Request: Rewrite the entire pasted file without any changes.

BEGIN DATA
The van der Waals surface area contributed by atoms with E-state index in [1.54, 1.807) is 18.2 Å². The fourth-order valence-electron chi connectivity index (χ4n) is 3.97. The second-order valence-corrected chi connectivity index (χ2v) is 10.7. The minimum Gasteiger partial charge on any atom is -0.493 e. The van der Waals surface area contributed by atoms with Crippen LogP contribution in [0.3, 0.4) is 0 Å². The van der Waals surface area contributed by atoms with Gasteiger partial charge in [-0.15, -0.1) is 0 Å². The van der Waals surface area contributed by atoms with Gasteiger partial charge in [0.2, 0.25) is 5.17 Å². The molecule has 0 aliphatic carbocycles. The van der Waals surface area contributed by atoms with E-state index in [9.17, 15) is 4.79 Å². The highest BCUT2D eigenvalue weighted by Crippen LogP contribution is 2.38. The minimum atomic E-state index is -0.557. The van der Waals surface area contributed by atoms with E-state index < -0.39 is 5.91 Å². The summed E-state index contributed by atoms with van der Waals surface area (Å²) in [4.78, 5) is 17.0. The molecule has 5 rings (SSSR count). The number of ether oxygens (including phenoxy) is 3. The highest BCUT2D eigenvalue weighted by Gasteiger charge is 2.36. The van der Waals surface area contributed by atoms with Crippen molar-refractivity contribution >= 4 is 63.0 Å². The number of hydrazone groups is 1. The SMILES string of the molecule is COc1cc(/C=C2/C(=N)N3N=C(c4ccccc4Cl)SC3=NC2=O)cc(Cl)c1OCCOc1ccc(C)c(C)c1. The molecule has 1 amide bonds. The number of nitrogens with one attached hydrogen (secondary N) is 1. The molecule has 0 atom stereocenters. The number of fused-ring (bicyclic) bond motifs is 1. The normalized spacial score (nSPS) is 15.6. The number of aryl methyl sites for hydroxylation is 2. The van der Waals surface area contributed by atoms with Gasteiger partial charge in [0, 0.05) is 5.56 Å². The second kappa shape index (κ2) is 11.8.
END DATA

The van der Waals surface area contributed by atoms with E-state index in [1.54, 1.807) is 18.2 Å². The fourth-order valence-electron chi connectivity index (χ4n) is 3.97. The second-order valence-corrected chi connectivity index (χ2v) is 10.7. The minimum Gasteiger partial charge on any atom is -0.493 e. The van der Waals surface area contributed by atoms with Crippen LogP contribution in [0.3, 0.4) is 0 Å². The van der Waals surface area contributed by atoms with Gasteiger partial charge in [-0.15, -0.1) is 0 Å². The van der Waals surface area contributed by atoms with Gasteiger partial charge in [0.2, 0.25) is 5.17 Å². The molecule has 0 aliphatic carbocycles. The van der Waals surface area contributed by atoms with E-state index in [9.17, 15) is 4.79 Å². The highest BCUT2D eigenvalue weighted by Crippen LogP contribution is 2.38. The minimum atomic E-state index is -0.557. The van der Waals surface area contributed by atoms with E-state index < -0.39 is 5.91 Å². The summed E-state index contributed by atoms with van der Waals surface area (Å²) in [4.78, 5) is 17.0. The molecule has 5 rings (SSSR count). The number of ether oxygens (including phenoxy) is 3. The highest BCUT2D eigenvalue weighted by Gasteiger charge is 2.36. The van der Waals surface area contributed by atoms with Crippen molar-refractivity contribution >= 4 is 63.0 Å². The number of hydrazone groups is 1. The SMILES string of the molecule is COc1cc(/C=C2/C(=N)N3N=C(c4ccccc4Cl)SC3=NC2=O)cc(Cl)c1OCCOc1ccc(C)c(C)c1. The molecule has 1 amide bonds. The number of nitrogens with one attached hydrogen (secondary N) is 1. The molecule has 0 atom stereocenters. The number of fused-ring (bicyclic) bond motifs is 1. The normalized spacial score (nSPS) is 15.6. The number of aryl methyl sites for hydroxylation is 2. The van der Waals surface area contributed by atoms with Gasteiger partial charge in [0, 0.05) is 5.56 Å². The second kappa shape index (κ2) is 11.8.